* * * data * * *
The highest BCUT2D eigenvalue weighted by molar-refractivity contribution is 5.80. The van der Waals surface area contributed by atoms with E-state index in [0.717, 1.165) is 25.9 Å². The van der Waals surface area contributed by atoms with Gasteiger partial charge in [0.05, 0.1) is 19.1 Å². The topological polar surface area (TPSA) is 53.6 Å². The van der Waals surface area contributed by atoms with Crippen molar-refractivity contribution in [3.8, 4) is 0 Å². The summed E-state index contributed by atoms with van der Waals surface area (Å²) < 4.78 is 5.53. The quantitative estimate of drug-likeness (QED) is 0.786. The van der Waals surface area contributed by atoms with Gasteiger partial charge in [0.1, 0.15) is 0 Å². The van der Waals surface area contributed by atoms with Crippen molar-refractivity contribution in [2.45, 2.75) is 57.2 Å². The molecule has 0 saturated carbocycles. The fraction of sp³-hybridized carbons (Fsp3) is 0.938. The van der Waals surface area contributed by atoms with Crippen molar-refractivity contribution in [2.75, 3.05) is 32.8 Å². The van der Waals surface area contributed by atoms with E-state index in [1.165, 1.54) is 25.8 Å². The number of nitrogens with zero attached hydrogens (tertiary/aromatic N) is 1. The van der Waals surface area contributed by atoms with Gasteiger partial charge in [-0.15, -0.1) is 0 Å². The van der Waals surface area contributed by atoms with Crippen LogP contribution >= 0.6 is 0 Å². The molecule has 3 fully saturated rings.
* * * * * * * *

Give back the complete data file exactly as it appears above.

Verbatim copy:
The highest BCUT2D eigenvalue weighted by molar-refractivity contribution is 5.80. The van der Waals surface area contributed by atoms with E-state index in [0.717, 1.165) is 25.9 Å². The van der Waals surface area contributed by atoms with Gasteiger partial charge in [0.05, 0.1) is 19.1 Å². The topological polar surface area (TPSA) is 53.6 Å². The van der Waals surface area contributed by atoms with Crippen molar-refractivity contribution in [3.8, 4) is 0 Å². The summed E-state index contributed by atoms with van der Waals surface area (Å²) < 4.78 is 5.53. The quantitative estimate of drug-likeness (QED) is 0.786. The van der Waals surface area contributed by atoms with Gasteiger partial charge in [0.1, 0.15) is 0 Å². The van der Waals surface area contributed by atoms with Crippen molar-refractivity contribution in [2.45, 2.75) is 57.2 Å². The molecule has 0 saturated carbocycles. The fraction of sp³-hybridized carbons (Fsp3) is 0.938. The van der Waals surface area contributed by atoms with Crippen molar-refractivity contribution in [2.75, 3.05) is 32.8 Å². The van der Waals surface area contributed by atoms with E-state index in [1.165, 1.54) is 25.8 Å². The number of nitrogens with zero attached hydrogens (tertiary/aromatic N) is 1. The van der Waals surface area contributed by atoms with Gasteiger partial charge in [-0.15, -0.1) is 0 Å². The van der Waals surface area contributed by atoms with Crippen LogP contribution >= 0.6 is 0 Å². The molecule has 3 fully saturated rings.